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4 Mauritius-based funds (worth$7 bn) under scrutiny

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Four Mauritius-based funds that have attracted attention for parking almost all their money in companies controlled by Indian billionaire Gautam Adani are said to have a history of investing in firms which ended up defaulting or were investigated for wrongdoing.

Before they put about 90% of their $6.9 billion under management in the Adani empire, the funds — Elara India Opportunities Fund, Cresta Fund, Albula Investment Fund and APMS Investment Fund — held significant stakes in two companies “whose founders fled India and have since been probed for money laundering, another that went bankrupt, and a fourth that was liquidated after sparring with the Ethiopian government,” Bloomberg has reported.

Cresta, Albula and Elara have reportedly been subject to at least one probe for alleged round-tripping, Firstpost website reported in 2018. This is a process illegal under Indian rules where money is transferred typically to a shell company before being returned, giving the impression the funds originate from a clean source. Indian authorities struggled to identify who ultimately controls the money, according to the report.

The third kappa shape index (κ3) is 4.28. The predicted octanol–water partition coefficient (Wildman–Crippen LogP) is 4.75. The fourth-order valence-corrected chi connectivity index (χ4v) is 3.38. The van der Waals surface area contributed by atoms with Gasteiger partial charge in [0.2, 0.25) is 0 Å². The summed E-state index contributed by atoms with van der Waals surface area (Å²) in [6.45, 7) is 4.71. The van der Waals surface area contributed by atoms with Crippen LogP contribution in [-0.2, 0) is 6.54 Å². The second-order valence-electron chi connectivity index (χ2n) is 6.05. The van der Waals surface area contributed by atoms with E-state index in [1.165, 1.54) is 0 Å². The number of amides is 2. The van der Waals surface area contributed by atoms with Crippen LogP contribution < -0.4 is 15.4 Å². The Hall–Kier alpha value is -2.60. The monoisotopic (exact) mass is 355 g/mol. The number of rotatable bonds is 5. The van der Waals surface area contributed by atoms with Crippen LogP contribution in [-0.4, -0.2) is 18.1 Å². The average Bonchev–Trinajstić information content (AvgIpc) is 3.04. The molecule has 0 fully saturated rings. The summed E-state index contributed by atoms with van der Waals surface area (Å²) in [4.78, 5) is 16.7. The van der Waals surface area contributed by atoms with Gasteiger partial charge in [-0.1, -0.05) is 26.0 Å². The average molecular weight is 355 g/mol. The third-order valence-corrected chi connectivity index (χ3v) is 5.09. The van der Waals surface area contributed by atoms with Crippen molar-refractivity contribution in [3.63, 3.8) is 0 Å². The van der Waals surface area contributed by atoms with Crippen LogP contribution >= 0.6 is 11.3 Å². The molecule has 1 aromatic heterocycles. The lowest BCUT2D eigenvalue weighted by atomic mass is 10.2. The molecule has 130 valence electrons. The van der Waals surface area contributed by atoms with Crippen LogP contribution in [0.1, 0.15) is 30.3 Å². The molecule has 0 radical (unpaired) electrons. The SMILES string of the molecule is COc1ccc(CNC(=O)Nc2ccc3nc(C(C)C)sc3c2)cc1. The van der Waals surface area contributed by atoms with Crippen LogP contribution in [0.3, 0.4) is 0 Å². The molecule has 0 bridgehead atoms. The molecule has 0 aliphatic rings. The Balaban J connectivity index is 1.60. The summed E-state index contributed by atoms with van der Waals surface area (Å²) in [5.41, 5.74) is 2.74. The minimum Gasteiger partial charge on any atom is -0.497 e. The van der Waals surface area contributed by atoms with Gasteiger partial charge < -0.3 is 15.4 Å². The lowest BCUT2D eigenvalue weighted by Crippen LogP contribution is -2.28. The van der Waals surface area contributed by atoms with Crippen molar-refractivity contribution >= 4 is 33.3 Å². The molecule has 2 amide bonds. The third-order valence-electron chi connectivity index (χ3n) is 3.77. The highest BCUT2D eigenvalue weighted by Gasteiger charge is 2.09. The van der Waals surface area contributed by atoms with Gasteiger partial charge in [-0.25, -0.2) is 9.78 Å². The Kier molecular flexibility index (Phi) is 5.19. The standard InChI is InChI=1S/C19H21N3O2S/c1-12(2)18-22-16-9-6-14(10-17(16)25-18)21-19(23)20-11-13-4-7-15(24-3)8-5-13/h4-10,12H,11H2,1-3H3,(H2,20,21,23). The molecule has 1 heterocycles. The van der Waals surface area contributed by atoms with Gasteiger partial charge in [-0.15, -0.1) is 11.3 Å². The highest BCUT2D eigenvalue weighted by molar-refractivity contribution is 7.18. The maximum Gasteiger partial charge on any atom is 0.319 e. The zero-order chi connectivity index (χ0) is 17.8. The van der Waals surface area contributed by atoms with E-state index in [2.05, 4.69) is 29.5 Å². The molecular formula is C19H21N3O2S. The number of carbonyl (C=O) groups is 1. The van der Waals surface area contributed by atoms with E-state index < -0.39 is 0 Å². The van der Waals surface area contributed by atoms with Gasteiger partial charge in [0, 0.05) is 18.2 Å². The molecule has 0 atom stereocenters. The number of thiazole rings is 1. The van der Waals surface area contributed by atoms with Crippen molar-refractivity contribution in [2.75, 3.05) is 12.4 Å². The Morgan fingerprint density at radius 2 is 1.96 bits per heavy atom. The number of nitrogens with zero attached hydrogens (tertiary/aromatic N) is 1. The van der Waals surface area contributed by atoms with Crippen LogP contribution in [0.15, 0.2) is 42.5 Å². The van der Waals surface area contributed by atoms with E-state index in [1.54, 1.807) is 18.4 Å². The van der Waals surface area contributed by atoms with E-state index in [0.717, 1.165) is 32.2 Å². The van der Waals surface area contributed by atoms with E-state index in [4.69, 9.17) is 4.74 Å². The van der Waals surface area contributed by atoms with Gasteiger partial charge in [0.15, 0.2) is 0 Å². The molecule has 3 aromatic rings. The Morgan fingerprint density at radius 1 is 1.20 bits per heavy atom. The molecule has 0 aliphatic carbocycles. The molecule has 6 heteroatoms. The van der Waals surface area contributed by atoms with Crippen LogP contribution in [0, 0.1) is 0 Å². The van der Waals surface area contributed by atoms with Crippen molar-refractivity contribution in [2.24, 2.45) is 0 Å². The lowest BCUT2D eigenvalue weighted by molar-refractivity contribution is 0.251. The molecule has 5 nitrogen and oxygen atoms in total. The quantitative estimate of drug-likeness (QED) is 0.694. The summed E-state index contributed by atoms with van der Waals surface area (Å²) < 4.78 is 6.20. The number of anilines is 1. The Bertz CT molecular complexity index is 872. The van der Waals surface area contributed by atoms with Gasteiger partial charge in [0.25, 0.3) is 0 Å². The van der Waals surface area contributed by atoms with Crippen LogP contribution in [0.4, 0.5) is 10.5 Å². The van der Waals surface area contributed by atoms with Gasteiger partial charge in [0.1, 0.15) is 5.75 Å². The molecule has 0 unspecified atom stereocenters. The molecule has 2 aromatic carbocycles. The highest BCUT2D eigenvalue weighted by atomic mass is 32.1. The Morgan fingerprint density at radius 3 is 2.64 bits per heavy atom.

Some lawmakers are now said to be seeking an investigation into whether the Mauritius funds are being used as a shell for Adani’s own money. Mahua Moitra, an opposition lawmaker and former investment banker, questioned the ultimate ownership of the funds in parliament last week, saying that the information should be public given the Adani group holds stakes in strategic Indian infrastructure like ports, airports and power plants.

In a written reply July 19 to Moitra’s questions posed to parliament, India’s junior finance minister Pankaj Chaudhary reportedly said neither the funds nor Adani firms are being investigated by the Enforcement Directorate, the Indian agency that probes serious financial crimes like money laundering and round-tripping.

Some Adani group companies are being examined by the capital markets regulator Securities and Exchange Board of India for compliance with securities rules as well as by the department that looks at import and export taxes, Chaudhary said without elaborating, and cited rules that forbid him from disclosing any income tax investigations.

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